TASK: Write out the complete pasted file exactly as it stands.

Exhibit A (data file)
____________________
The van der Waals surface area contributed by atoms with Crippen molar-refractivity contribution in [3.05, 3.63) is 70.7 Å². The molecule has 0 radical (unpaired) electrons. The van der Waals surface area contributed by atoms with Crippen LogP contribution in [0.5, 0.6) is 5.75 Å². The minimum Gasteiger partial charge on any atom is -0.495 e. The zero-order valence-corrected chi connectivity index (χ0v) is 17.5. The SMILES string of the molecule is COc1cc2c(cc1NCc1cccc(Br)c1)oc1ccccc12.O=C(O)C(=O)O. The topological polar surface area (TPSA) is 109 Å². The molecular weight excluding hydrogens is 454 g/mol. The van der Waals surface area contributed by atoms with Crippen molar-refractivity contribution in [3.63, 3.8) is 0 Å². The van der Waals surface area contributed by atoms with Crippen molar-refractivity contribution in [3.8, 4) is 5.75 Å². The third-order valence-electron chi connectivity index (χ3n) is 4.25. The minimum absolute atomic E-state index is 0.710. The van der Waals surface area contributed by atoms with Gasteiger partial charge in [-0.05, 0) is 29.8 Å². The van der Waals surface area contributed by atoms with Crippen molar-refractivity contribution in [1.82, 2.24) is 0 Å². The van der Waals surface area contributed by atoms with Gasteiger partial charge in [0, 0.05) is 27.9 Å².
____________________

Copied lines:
The van der Waals surface area contributed by atoms with Crippen molar-refractivity contribution in [3.05, 3.63) is 70.7 Å². The molecule has 0 radical (unpaired) electrons. The van der Waals surface area contributed by atoms with Crippen LogP contribution in [0.5, 0.6) is 5.75 Å². The minimum Gasteiger partial charge on any atom is -0.495 e. The zero-order valence-corrected chi connectivity index (χ0v) is 17.5. The SMILES string of the molecule is COc1cc2c(cc1NCc1cccc(Br)c1)oc1ccccc12.O=C(O)C(=O)O. The topological polar surface area (TPSA) is 109 Å². The molecular weight excluding hydrogens is 454 g/mol. The van der Waals surface area contributed by atoms with Crippen molar-refractivity contribution in [3.63, 3.8) is 0 Å². The van der Waals surface area contributed by atoms with Crippen molar-refractivity contribution in [3.8, 4) is 5.75 Å². The third-order valence-electron chi connectivity index (χ3n) is 4.25. The minimum absolute atomic E-state index is 0.710. The van der Waals surface area contributed by atoms with Gasteiger partial charge in [-0.05, 0) is 29.8 Å². The van der Waals surface area contributed by atoms with Crippen molar-refractivity contribution in [1.82, 2.24) is 0 Å². The van der Waals surface area contributed by atoms with Gasteiger partial charge in [0, 0.05) is 27.9 Å².